For nearly all our guests, the trip to Scott Lake Lodge is something they roll around in their brain for months. In the middle of a sentence in an email, there will be the image of a nasty looking pike engulfing your fly or lure. A dinner conversation might have a pause as thoughts of sitting on the big deck after dinner, just absorbing the sounds and sights of the big lake, intrude. All the planning, preparation and the splendid anticipation . . . And then, it’s here: you’re on the dock at Scott Lake Lodge. It will happen 442 times this summer.
We welcomed our first 2019 guests, nearly all Scott Lake regulars (all but four anglers had fished Scott before) on a quite cool evening on June 9th. Change was the arrival theme. Right by the docks was a new Fitness Center and, on the hillside, a new guest cabin, Ptarmigan, which replaced Moose, an older cabin. There was a new floating dock and a new staff cabin for our pilots. But the absence of change was also noticed immediately. Every one of last year’s guides were there to greet our guests as they stepped off the floatplane. Of course, it’s been that way for many years. Now the average guide tenure at Scott Lake Lodge is 16 seasons. As our first guests made their way to Laker Lodge, they noticed that the Hospitality, Maintenance, Management and pilot groups were also the same. Sometimes no change is a good thing.
Many guests were surprised to see a bit of white on the north facing shorelines—ice hanging on after a cool spring. They were shocked to find out that four of our fly out lakes were still covered with ice, a vivid reminder of just how far north they were. The first couple of fishing days had a definite northern feel. Our anglers were layered up well as they jumped in boats and floatplanes on our first day. It’s wasn’t our best opening day ever, but it wasn’t bad. Peter Myhre got things rolling, landing five trophy pike, the biggest a fat 47 incher, and a trophy lake trout. There were plenty of other super-sized pike (our nomenclature for a pike over 45”) as the week went on and the temperature started to rise. Things really started rocking on Day 3 when the cool spring immediately turned into summer. The sun came out of hiding and so did the pike. Over two days 75 trophies were landed. There were some big days: Peter Leonovicz had a seven-trophy day; using his fly rod like a magic wand, Paul Hanna landed a six-pack of trophy pike including a 46 incher; Rob Shafflo grabbed his own six-pack of pike, and Tom Goebel brought five big pike to his guide’s net with a 45 and a 46 incher. Mike Sackash, John Goebel and Victor Digeronimo all super-sized their trip, getting 45” tundra sharks.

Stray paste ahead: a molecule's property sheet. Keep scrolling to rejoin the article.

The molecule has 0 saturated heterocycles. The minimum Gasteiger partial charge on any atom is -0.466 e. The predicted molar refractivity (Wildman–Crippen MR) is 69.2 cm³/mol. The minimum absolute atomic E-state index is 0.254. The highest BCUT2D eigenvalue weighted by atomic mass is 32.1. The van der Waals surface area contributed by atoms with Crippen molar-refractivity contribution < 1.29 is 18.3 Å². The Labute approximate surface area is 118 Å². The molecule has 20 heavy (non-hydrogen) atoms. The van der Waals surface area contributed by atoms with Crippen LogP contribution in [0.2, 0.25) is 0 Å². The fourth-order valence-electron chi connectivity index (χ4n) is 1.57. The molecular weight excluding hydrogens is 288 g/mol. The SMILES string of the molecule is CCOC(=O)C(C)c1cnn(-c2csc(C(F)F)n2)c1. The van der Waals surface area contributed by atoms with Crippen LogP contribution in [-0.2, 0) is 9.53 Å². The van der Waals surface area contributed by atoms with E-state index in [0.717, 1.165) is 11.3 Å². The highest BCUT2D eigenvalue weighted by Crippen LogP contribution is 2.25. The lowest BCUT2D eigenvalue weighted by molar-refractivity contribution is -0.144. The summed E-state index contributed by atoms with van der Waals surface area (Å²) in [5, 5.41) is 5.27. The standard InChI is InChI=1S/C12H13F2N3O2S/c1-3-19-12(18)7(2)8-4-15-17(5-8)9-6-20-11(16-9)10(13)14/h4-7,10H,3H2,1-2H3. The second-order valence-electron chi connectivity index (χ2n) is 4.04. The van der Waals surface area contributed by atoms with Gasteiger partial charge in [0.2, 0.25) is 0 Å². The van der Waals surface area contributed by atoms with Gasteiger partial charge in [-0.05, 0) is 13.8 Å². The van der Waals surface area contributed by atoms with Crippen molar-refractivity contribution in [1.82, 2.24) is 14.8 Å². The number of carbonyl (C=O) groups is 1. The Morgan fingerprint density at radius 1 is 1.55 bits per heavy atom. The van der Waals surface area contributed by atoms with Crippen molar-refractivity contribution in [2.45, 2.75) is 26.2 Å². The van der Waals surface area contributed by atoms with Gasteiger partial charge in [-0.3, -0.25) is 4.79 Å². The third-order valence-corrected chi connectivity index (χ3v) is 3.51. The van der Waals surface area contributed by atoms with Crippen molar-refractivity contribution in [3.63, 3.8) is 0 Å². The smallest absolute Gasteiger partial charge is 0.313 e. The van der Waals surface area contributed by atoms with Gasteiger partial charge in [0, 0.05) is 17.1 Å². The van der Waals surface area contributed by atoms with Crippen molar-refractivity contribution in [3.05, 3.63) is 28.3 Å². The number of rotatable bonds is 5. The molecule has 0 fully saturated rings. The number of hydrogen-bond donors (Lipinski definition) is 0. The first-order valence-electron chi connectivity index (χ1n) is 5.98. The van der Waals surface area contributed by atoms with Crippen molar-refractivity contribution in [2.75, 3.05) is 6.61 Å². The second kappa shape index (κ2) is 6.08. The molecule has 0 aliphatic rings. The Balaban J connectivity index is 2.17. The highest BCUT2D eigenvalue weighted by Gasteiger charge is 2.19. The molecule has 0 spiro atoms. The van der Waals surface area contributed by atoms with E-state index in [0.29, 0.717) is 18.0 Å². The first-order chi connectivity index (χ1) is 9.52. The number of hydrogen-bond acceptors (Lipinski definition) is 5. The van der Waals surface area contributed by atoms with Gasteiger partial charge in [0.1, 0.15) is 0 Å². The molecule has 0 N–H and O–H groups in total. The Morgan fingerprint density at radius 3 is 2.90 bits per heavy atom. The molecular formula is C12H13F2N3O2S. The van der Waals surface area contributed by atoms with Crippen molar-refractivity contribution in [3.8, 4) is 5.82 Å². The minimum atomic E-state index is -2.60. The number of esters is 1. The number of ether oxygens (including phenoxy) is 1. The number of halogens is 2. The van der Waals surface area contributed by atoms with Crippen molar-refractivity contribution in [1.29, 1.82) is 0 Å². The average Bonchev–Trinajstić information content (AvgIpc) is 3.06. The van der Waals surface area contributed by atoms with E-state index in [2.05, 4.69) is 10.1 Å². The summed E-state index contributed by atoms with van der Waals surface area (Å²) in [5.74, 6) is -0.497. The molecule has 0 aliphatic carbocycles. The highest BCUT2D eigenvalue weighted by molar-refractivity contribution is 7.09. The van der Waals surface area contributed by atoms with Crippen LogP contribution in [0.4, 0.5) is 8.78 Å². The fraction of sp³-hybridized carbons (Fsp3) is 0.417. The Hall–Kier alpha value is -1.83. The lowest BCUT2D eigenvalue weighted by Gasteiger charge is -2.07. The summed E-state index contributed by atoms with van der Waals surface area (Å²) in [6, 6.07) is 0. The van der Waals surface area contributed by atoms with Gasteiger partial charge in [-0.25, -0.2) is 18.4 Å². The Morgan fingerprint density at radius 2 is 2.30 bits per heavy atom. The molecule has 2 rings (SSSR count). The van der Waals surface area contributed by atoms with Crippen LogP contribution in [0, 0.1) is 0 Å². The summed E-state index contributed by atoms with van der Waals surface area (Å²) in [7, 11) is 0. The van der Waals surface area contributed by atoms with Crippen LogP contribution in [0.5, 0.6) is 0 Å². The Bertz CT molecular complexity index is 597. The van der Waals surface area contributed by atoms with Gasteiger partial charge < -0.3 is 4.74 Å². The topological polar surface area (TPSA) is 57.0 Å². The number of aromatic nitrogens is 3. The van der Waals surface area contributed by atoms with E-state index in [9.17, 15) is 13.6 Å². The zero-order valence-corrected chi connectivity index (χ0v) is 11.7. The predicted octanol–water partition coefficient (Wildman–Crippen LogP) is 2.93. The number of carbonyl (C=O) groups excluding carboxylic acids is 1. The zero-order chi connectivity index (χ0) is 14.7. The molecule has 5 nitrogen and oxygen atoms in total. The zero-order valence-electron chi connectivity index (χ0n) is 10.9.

While pike were the main attraction, there were a lot of lake trout cruising near the surface. Many were caught while casting for pike. Alexa Moulopoulous was the leader of the trout parade, landing four trophies with the biggest a 37.5” fish. Her brother, Aris, had the last word in a sibling trout rivalry. He latched onto a 41” monster that took him for a ride—probably the best fish fight of the week. Robert Shaffalo and Richard Chernus pulled in 38” lakers. Despite the slow start to the week, the group landed a very respectable 115 trophy fish and had more black bear sightings than we can remember. It was a great start to a promising season.
BRING ON THE HEAT: SUMMER FISHING